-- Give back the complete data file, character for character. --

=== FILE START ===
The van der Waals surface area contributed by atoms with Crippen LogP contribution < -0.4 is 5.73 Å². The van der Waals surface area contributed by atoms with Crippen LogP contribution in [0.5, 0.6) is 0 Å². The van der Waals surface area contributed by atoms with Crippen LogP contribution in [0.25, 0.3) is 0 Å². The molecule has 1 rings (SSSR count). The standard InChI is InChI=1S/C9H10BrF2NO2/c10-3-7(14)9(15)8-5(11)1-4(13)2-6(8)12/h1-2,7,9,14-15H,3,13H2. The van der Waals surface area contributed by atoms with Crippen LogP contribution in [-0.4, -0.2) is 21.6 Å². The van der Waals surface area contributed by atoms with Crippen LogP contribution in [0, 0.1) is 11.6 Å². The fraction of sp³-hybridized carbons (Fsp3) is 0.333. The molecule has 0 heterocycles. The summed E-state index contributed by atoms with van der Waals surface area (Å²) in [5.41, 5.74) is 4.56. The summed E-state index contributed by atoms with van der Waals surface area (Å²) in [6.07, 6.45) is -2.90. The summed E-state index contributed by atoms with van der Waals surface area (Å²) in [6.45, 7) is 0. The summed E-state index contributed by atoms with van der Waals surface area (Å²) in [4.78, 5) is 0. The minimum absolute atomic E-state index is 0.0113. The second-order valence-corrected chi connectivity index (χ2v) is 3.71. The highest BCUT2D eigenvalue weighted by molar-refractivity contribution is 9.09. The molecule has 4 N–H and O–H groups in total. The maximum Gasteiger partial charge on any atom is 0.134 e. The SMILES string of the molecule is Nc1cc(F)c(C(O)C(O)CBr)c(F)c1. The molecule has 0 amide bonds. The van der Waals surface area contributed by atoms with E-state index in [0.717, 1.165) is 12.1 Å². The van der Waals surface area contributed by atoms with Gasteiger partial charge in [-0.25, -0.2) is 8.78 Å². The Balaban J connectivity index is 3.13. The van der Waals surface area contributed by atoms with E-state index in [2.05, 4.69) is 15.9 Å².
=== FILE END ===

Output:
The van der Waals surface area contributed by atoms with Crippen LogP contribution < -0.4 is 5.73 Å². The van der Waals surface area contributed by atoms with Crippen LogP contribution in [0.5, 0.6) is 0 Å². The van der Waals surface area contributed by atoms with Crippen LogP contribution in [0.25, 0.3) is 0 Å². The molecule has 1 rings (SSSR count). The standard InChI is InChI=1S/C9H10BrF2NO2/c10-3-7(14)9(15)8-5(11)1-4(13)2-6(8)12/h1-2,7,9,14-15H,3,13H2. The van der Waals surface area contributed by atoms with Crippen LogP contribution in [-0.4, -0.2) is 21.6 Å². The van der Waals surface area contributed by atoms with Crippen LogP contribution in [0, 0.1) is 11.6 Å². The fraction of sp³-hybridized carbons (Fsp3) is 0.333. The molecule has 0 heterocycles. The summed E-state index contributed by atoms with van der Waals surface area (Å²) in [5.41, 5.74) is 4.56. The summed E-state index contributed by atoms with van der Waals surface area (Å²) in [6.07, 6.45) is -2.90. The summed E-state index contributed by atoms with van der Waals surface area (Å²) in [6.45, 7) is 0. The summed E-state index contributed by atoms with van der Waals surface area (Å²) in [4.78, 5) is 0. The minimum absolute atomic E-state index is 0.0113. The second-order valence-corrected chi connectivity index (χ2v) is 3.71. The highest BCUT2D eigenvalue weighted by molar-refractivity contribution is 9.09. The molecule has 4 N–H and O–H groups in total. The maximum Gasteiger partial charge on any atom is 0.134 e. The SMILES string of the molecule is Nc1cc(F)c(C(O)C(O)CBr)c(F)c1. The molecule has 0 amide bonds. The van der Waals surface area contributed by atoms with E-state index in [0.717, 1.165) is 12.1 Å². The van der Waals surface area contributed by atoms with Gasteiger partial charge in [-0.25, -0.2) is 8.78 Å². The Balaban J connectivity index is 3.13. The van der Waals surface area contributed by atoms with E-state index in [2.05, 4.69) is 15.9 Å².